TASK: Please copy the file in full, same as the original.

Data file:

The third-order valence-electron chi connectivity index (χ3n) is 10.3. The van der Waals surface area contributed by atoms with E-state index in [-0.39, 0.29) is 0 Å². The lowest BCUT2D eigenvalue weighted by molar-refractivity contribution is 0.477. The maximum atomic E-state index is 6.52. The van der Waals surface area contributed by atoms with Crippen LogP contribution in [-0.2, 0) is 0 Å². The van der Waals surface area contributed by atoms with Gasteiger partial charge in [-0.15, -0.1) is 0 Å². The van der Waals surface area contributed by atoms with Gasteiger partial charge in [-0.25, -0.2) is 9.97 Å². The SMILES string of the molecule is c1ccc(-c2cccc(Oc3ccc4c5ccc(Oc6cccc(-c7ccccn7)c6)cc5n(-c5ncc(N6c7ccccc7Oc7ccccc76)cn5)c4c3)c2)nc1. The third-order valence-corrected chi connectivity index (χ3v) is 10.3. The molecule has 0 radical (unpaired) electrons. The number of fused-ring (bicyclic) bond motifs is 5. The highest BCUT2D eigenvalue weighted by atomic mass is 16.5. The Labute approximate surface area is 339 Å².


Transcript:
The third-order valence-electron chi connectivity index (χ3n) is 10.3. The van der Waals surface area contributed by atoms with E-state index in [-0.39, 0.29) is 0 Å². The lowest BCUT2D eigenvalue weighted by molar-refractivity contribution is 0.477. The maximum atomic E-state index is 6.52. The van der Waals surface area contributed by atoms with Crippen LogP contribution in [-0.2, 0) is 0 Å². The van der Waals surface area contributed by atoms with Gasteiger partial charge in [-0.15, -0.1) is 0 Å². The van der Waals surface area contributed by atoms with Gasteiger partial charge in [-0.25, -0.2) is 9.97 Å². The SMILES string of the molecule is c1ccc(-c2cccc(Oc3ccc4c5ccc(Oc6cccc(-c7ccccn7)c6)cc5n(-c5ncc(N6c7ccccc7Oc7ccccc76)cn5)c4c3)c2)nc1. The third-order valence-corrected chi connectivity index (χ3v) is 10.3. The molecule has 0 radical (unpaired) electrons. The number of fused-ring (bicyclic) bond motifs is 5. The highest BCUT2D eigenvalue weighted by atomic mass is 16.5. The Labute approximate surface area is 339 Å².